Review: "Damage Done" by Swedish Melodic Death Metal Band Dark Tranqullity
Damage Done is a significant release from this band
Swedish melodic death metal band Dark Tranquillity is like one of the gems in the history of the melodic death metal genre. Every single album that they put out is at least good. Following Haven which this writer feels is their weakest effort musically, they still rebounded quite nicely with 2002’s "Damage Done". The album title is misleading because this band actually did the opposite. They proved once again that they are on top of the melodic death metal scene, crushing bands such as Children of Bodom.
A Photo of the CD Called Damage Done
Why is the album Damage Done worth listening to?
Damage Done is worth listening to simply because of the outstanding song The Treason Wall. The song is about a brave man raising his hand against those that oppose him and he breaks free of these nestled walls that he is stuck in or stuck to.
"The Treason Wall" (Performed LIVE)
Damage Done: the review: Songs Format C: For Cortex, Damage Done the Song, and Cathode Ray Sunshine
The song Format C: for Cortex is about being open-minded enough not to start a revolution but to assist the dying human race. Just like we reformat our computer hard drives if they fail, sometimes we have reformat our thoughts and way of thinking and feeling. The title track called Damage Done is a beautiful song that sounds like Finnish Gothic rock band To/Die/For. But since Dark Tranquillity began their activities in 1989, a full four years before that band did, we can then conclude that those guys were influenced by this band. Cathode Ray Sunshine is a song about being allowed to be absorbed by positive rays of light in order to rid the body of any toxins or filth that may have accumulated.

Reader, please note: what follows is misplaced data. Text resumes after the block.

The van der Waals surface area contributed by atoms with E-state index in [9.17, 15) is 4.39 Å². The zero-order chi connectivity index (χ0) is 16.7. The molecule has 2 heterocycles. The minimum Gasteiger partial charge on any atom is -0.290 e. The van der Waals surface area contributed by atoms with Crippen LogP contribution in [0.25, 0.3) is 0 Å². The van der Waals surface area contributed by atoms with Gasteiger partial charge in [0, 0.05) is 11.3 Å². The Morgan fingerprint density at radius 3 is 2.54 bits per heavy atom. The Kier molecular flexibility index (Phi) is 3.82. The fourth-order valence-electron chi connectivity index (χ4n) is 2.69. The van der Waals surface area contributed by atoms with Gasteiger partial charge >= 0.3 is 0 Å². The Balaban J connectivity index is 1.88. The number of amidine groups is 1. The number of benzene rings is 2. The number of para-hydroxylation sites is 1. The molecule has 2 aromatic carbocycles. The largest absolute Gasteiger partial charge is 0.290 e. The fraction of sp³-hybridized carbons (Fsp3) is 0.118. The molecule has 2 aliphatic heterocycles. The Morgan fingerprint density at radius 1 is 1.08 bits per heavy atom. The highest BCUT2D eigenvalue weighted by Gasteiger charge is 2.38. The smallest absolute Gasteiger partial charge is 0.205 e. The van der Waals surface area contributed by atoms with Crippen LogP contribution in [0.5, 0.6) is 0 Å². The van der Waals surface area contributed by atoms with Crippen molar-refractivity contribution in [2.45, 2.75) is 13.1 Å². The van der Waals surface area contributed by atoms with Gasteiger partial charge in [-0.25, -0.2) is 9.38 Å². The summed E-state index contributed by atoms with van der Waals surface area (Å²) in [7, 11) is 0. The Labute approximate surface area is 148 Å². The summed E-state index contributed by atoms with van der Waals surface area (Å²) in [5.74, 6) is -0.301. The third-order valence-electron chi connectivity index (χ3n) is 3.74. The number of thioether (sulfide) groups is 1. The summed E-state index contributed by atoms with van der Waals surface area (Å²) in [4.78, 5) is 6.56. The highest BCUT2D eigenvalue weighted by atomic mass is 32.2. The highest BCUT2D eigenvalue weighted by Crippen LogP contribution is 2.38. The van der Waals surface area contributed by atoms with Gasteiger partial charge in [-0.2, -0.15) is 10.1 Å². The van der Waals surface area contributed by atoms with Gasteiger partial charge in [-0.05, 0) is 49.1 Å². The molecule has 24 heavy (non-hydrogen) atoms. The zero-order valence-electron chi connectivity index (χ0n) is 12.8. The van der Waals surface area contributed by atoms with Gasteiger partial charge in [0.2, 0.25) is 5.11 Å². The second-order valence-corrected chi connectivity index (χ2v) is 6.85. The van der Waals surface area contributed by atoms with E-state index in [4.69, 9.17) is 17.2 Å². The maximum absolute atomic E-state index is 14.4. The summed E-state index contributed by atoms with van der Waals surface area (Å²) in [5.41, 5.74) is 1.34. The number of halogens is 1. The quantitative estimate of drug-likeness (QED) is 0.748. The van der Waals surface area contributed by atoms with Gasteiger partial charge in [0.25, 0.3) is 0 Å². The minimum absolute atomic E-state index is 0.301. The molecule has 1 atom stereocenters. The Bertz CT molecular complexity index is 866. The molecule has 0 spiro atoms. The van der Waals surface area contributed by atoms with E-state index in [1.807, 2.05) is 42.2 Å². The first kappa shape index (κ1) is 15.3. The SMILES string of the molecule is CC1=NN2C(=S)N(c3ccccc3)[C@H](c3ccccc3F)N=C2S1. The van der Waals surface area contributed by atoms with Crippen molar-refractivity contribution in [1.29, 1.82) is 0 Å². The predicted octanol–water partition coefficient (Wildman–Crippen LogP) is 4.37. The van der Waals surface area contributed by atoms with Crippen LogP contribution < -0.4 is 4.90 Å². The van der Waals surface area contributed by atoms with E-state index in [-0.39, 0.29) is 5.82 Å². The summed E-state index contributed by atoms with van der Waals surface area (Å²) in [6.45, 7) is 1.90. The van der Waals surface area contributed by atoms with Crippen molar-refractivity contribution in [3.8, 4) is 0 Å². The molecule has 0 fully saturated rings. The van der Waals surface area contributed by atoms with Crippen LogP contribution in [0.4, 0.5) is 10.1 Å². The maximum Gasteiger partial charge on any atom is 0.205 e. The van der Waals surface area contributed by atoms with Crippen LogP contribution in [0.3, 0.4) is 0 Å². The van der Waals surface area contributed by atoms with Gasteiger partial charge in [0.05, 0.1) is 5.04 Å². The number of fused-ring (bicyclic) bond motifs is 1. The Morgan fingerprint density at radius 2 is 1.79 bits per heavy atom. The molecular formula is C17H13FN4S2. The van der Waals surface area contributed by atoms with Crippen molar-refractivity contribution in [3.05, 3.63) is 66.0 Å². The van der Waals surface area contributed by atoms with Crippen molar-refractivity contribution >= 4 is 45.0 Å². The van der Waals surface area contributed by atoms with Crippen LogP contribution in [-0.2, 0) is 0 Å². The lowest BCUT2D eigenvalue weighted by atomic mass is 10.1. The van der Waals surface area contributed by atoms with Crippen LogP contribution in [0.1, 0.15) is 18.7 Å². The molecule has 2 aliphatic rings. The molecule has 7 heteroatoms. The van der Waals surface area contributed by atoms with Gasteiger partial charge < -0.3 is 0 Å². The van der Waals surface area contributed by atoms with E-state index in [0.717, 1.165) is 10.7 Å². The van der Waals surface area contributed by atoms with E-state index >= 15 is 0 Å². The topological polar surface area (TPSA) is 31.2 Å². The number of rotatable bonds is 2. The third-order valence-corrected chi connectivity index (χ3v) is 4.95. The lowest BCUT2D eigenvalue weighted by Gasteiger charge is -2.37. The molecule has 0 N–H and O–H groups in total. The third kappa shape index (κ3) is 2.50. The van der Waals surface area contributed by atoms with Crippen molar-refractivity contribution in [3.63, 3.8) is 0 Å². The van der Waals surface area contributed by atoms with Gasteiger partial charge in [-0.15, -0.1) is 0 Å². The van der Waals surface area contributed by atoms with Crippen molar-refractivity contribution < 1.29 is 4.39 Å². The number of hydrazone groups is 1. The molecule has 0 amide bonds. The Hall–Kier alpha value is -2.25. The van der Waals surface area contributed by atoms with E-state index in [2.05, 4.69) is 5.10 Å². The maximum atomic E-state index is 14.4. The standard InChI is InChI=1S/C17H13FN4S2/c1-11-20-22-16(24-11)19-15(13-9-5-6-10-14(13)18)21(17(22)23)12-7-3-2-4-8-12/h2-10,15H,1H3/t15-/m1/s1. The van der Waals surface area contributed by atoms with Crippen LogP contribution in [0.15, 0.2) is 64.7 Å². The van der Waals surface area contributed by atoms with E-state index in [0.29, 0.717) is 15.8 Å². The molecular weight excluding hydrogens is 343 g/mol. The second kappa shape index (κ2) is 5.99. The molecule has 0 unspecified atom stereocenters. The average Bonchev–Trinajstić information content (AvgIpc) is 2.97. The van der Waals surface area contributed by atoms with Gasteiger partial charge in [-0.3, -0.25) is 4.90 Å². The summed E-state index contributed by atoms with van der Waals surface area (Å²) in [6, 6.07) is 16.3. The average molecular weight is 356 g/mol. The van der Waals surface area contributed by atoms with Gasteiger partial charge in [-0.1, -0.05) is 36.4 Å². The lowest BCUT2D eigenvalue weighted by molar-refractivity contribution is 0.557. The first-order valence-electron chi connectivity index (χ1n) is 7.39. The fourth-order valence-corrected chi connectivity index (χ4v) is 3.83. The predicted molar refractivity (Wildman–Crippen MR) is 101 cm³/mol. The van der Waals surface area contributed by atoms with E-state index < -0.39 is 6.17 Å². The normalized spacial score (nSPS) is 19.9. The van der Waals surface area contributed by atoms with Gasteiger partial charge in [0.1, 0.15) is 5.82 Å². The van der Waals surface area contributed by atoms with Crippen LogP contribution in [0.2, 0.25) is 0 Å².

Further analysis of Dark Tranquillity's greatness
I know that this is a 2002 album but Dark Tranquillity is a band that can do little wrong in the music department. They can also do well when they use Gothic rock influences. Their melodic death metal masterpieces over the years such as Lethe, Punish My Heaven, Still Moving Sinews, or Misery’s Crown are examples of this kind of musical brilliance.
Damage Done: the review part 2
The Enemy is a song about someone who knows who their foes are and they manage to describe those kinds of people as a sort of social repellant. The acoustic nature of the band starts to take shape once again. The album ends with an instrumental song called Ex Nihilo.
Ranking of these Dark Tranquillity albums from the best to the worst
The Mind's I (tied with the Gallery)
The Treason Wall Regular Version
Damage Done: the review part 3
The first song of the album called Final Resistance resembles musically the song Punish My Heaven on The Gallery album in a way because of the drumming. The song Hours Passed in Exile addresses the emotion of sadness, something that is so common in Western nations. Sometimes for some people, it takes them a long time to heal from their wounds and these people feel that what is broken cannot be fixed. The song called Monochromatic Stains is an example of the diversity of Mikael Stanne’s voice. At first he uses a sinister kind of vocal style and then he switches quickly to a good growl. One example of this is when he says: “like fingerprints on your heart, reading out the last lines of code, to the untrained eye of a secret.” He finishes off that verse very forcefully. Damage Done is not as good as the albums The Gallery or The Mind’s I but it is a very good way for this band to rebound. Haven wasn’t a terrible album but it musically just wasn’t enough to be an elite album. But Damage Done as an album is good enough to be on the level of 1999’s Projector.
The song called Hours Passed in Exile
What are the best songs in the album?
Final score: 85 out of 100 points. The strongest songs include, The Treason Wall, Monochromatic Stains, Hours Passed in Exile, Damage Done, and Cathode Ray Sunshine.
Haven vs. Damage Done
Which one of these two Dark Tranquillity albums do you like more?
The song called Final Resistance
© 2017 Ara Vahanian